Thursday, 14 March 2013



Caroenum is barely mentioned in ancient texts, which makes identifying its true nature particularly difficult.  We know that it is a grape syrup, made by reducing grape juice/must.  According to Grainger and Dalby, it is reduced by 1/3 to 1/2.  They also believe that it was made from white grape juice, and that its purpose was to add 'bulk' to a meal, rather than to flavour it; this task falls to passum and defrutum instead.  Caroenum is also used to make 'oenogarum', a 'vinaigrette' made by mixing fish sauce, oil, wine, and spices.


Caroenum is sweet, but not sickeningly so.  It is a touch thicker than standard white grape juice.

Finding It

This is something you make at home rather than buy in the shops; as long as you can find a carton of white grape juice, you're set.  To make it, pour as much grape juice as you need into a pan and boil until it has reduced by 1/3 to 1/2. Using a pan with a wide base is recommended, as this will speed up the process of evaporation.  Once it has cooled, bottle it up for future use.


If needs be you can just use white grape juice - this will provide sweetness and 'bulk', albeit not as pronounced as with caroenum.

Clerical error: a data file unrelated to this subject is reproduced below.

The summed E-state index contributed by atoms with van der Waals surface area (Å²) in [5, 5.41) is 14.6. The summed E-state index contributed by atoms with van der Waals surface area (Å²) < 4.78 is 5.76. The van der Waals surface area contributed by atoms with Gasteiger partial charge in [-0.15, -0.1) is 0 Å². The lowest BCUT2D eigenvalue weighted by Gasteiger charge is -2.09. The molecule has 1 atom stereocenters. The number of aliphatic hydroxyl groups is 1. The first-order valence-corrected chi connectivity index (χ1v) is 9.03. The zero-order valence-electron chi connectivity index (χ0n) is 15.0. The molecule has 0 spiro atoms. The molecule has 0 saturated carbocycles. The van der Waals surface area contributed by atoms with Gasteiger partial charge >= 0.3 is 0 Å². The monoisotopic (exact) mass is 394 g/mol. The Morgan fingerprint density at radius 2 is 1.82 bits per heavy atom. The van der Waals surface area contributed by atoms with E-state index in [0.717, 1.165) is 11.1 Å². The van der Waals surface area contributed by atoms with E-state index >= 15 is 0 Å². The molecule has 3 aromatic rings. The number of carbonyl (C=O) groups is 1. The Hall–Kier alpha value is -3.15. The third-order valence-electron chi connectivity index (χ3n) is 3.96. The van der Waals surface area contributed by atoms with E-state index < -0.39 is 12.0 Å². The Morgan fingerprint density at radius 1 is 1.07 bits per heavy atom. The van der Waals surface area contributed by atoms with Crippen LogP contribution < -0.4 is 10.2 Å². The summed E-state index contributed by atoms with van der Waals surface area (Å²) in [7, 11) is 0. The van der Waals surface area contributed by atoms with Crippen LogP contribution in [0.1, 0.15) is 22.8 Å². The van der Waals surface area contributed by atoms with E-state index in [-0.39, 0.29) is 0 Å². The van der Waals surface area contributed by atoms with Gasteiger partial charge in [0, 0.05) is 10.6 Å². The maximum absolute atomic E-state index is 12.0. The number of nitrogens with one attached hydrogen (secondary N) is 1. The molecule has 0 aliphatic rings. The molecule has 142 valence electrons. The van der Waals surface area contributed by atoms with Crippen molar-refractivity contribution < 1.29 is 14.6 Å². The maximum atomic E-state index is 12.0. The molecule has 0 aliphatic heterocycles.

1. You could try mosto cotto for your caroenum. It is still used in my region of Italy as a sweetener for some traditional cookies. It does not need to be from white grape juice. It is made by boiling down must, before fermenting it of course, until it becomes thick. The taste is sweet and tart at the same time.

  2. In Turkey there is a widely used condiment called Pekmez, which is a kind of molasses made by boiling down grape juice into a thick syrup, with a strong raisin-y flavour.

  3. carries a product called Colatura Nettuno Anchovy Sauce from Campania. I've tried it and it is delicious, but somewhat strong and like the ancient stuff, a little goes along way. A few drops in home made Caesar salad dressing gives you that imperceptible anchovy flavor without the overpoweringness of the whole anchovy fillets, which I always add to my Caesar salasd anyway. It is also nice alone with simple pasta, some olive oil, a bit of crushed red pepper and a sprinkle of grated Parmesan cheese, salute!